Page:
Macy Crowe
The Bulletin

While crafting a delicious meal can be satisfying, it rarely saves time and energy. Planning and shopping for a week’s worth of meals in itself can be a daunting task.

Today’s busy pace demands a solution that’s fast and healthy for families or singles. Millions have started leaning on meal delivery services for two or three meals per week. Blue Apron, HelloFresh, Sun Basket and Plated are among some of the brand names printed on cardboard boxes filled with meals and delivered nationwide.

Bend resident Darlene Nastansky signed up for Blue Apron because she and her husband work full-time jobs and had trouble organizing and shopping for meals each week. For the last year, they’ve been receiving deliveries once per week. Each box contains meal kits of three, two-person dinners.

“We don’t have to think about different meals to cook,” she said. “We don’t have to go grocery shopping, we can spend more time at home just hanging out with each other.”

Oregon has its own version of a meal delivery service — SoupCycle — with locations in Portland, Corvallis and Bend. Of course, meals are delivered via bike.

“What we notice in our customers is there’s generally a meal per week, and the schedule for that evening is so tight that getting that meal in is difficult,” said Nate Schlachter, owner of SoupCycle. “I think it’s really a testament to how busy people are and the prioritization on convenience.”

Soup’s up

Every Tuesday, SoupCycle’s Jim Marshall packs a variety of soups, wraps and salads into the large tented orange trailer behind his bicycle. He rides his fat tire bike up and down the west side of Bend, delivering lunch and dinner to customers at their homes or workplaces. Marshall is the Bend manager of SoupCycle.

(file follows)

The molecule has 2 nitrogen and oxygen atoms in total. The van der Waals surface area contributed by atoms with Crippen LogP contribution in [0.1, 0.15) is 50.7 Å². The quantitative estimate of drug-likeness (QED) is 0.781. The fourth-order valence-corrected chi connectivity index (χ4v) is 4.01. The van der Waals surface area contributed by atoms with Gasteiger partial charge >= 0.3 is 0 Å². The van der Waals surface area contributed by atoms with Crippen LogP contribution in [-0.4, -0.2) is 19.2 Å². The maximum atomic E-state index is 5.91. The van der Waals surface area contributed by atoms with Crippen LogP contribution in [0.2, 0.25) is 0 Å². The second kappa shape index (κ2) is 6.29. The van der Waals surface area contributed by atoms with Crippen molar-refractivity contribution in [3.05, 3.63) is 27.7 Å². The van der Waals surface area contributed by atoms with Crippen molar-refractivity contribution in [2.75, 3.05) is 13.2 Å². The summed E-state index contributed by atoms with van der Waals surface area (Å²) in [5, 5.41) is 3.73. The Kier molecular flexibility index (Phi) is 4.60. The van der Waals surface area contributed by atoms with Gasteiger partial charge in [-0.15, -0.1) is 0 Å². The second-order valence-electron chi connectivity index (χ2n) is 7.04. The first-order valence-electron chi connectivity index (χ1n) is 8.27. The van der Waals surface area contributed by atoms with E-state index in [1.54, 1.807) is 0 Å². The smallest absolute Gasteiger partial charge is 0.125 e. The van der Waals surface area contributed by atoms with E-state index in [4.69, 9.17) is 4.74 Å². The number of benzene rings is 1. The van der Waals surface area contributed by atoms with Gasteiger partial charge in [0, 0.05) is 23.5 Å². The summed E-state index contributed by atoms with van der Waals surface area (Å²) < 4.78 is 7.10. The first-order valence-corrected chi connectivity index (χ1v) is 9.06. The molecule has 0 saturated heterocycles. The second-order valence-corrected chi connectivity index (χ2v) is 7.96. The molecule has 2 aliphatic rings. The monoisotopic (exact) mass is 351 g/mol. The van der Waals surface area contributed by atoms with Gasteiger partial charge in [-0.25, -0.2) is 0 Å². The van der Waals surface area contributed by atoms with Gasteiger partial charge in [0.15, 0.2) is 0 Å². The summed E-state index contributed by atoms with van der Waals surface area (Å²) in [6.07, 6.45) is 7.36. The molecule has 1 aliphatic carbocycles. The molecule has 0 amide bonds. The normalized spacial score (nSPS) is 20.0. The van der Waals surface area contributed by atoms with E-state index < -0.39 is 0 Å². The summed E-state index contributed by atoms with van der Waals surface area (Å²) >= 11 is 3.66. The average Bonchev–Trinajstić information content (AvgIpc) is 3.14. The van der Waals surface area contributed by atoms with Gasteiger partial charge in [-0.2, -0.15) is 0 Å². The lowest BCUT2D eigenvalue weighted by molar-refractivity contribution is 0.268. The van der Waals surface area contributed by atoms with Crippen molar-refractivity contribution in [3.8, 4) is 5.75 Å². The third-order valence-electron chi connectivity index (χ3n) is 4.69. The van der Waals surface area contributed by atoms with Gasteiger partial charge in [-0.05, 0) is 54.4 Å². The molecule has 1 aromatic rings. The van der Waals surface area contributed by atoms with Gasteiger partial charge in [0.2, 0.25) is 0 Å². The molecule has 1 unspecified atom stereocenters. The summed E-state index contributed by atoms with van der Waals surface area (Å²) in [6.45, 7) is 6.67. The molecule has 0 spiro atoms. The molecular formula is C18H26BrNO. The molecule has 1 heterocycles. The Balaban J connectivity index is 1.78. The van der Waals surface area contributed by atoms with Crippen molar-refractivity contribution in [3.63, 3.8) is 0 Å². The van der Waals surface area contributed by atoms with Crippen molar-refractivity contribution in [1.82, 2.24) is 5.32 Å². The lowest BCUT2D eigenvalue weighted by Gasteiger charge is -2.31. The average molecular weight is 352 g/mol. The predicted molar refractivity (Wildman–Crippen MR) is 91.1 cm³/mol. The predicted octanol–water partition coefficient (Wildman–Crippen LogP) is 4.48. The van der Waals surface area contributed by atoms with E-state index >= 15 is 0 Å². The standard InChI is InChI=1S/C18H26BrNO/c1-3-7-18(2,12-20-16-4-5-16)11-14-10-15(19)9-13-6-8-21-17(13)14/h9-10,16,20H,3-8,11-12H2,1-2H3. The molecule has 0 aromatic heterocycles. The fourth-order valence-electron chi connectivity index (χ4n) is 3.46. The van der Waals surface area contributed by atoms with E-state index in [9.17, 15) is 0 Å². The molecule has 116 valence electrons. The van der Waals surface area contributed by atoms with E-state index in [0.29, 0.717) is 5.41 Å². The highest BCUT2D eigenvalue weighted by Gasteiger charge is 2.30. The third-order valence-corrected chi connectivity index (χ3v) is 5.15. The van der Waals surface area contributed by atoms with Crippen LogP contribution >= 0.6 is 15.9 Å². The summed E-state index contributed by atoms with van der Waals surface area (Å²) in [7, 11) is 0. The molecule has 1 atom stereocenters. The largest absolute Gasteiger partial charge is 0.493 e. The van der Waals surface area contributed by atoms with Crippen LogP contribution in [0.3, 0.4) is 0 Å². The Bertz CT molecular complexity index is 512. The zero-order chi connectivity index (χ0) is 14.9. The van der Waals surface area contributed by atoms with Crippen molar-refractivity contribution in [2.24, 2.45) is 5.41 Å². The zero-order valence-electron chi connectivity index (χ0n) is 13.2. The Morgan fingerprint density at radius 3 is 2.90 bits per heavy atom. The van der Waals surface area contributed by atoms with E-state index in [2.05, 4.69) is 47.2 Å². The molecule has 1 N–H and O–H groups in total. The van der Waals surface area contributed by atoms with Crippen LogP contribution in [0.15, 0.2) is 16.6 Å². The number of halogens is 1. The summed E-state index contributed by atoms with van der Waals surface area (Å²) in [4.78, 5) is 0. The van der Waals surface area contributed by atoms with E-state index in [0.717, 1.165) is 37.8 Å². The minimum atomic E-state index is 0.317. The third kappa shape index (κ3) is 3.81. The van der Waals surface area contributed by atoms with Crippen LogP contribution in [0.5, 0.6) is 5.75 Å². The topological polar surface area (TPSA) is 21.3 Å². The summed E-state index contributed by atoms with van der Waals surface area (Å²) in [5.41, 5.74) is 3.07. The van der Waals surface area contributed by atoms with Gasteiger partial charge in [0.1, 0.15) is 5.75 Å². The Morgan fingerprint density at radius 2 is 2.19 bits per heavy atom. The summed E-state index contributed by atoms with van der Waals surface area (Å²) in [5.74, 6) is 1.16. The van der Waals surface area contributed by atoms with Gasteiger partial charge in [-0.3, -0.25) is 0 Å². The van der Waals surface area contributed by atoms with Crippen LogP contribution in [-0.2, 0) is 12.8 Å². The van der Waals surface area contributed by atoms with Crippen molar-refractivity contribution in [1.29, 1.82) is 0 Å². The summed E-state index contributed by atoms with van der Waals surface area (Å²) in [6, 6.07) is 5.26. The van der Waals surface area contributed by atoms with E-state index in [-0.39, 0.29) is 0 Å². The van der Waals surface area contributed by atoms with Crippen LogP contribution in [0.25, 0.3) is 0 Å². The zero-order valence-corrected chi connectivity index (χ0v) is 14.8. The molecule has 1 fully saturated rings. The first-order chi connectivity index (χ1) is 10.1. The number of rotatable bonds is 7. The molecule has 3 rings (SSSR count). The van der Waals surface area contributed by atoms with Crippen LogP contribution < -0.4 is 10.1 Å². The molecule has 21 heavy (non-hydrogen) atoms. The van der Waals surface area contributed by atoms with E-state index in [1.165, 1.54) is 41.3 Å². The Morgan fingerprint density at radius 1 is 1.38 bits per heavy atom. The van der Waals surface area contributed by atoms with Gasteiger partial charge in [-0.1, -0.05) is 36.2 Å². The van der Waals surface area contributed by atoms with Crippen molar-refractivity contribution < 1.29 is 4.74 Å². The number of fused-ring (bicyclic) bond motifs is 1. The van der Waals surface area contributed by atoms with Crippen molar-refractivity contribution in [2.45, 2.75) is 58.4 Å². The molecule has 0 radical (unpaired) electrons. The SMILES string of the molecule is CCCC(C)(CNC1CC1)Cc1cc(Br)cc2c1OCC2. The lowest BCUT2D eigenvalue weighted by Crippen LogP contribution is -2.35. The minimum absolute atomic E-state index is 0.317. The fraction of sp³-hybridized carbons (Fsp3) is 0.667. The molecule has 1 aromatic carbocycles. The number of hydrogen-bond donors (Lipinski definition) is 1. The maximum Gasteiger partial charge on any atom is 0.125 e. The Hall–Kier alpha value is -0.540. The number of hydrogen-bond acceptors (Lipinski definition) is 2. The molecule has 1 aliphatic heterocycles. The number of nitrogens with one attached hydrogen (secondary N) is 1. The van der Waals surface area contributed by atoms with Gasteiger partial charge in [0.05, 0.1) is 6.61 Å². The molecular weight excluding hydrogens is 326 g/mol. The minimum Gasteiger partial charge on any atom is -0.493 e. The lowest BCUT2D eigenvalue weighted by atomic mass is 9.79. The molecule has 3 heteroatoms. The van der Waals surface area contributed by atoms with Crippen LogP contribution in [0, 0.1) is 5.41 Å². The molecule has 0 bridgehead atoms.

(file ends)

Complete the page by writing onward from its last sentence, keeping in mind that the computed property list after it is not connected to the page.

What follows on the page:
SoupCycle originated in 2008 when Schlachter, Jed Lazar and Shauna Lambert started making soup and delivering it to a small group of friends on bicycles. From there, the group began cooking out of a commissary kitchen in Portland and launched the meal delivery brand.

The Bend location opened in 2015.

“What kept me subscribing is every Wednesday I’m psyched, because dinner is done,” said SoupCycle customer Denise Rowcroft, of Bend. “It’s the convenience, it’s the regularity of it, and that I know it’s high quality.”

The company sources locally as much as possible, with the priority being Oregon farms first and all organic. All of the meals are cooked in the commissary kitchen in Portland and delivered to Bend once a week by a courier service, which the company pays carbon offsets on.

“We try to keep a really carbon-neutral footprint on what we do because we are a bike-based delivery company,” said Marshall.

About half of the deliveries are dropped off at homes and the other half at offices around lunchtime.

On the menu

“Every nationality across the world has their own version of soup, which is unique for a food,” said Marshall.

With more than 60 different recipes, SoupCycle primarily serves soup, but has expanded the menu to include wraps, salads, bowls, snacks and more. For example, the Yakisoba Noodle Bowl with buckwheat noodles, fresh vegetables, shaved almonds and ponzu sauce is a new item on the menu.

The steak salad is also new: a marinated flank steak over a romaine lettuce, onion and cucumber salad with ginger scallion dressing. In the summertime there will be a different cold soup option each week. Additionally, the company serves a beef-bone sipping broth, trail mix and a variety of juices.

“We offer a meaty, a vegan, a vegetarian and a chef’s choice (soup) every week and two different green salad options, four different bowl options and now we’re doing wraps as well, and we pair that with Sparrow Bakery breads,” Marshall said.

In the future, SoupCycle is working hard to find foods that can travel well on a bicycle to grow its offerings and customer base. In June, they will expand the menu to include pantry items such as coffee, tea, dried fruit, chips and granola. They will also start delivering Carman Ranch grass-fed beef and Yakobi Fisheries frozen fish for customers who would like to incorporate more of the cooking aspect without having to drive to the grocery store.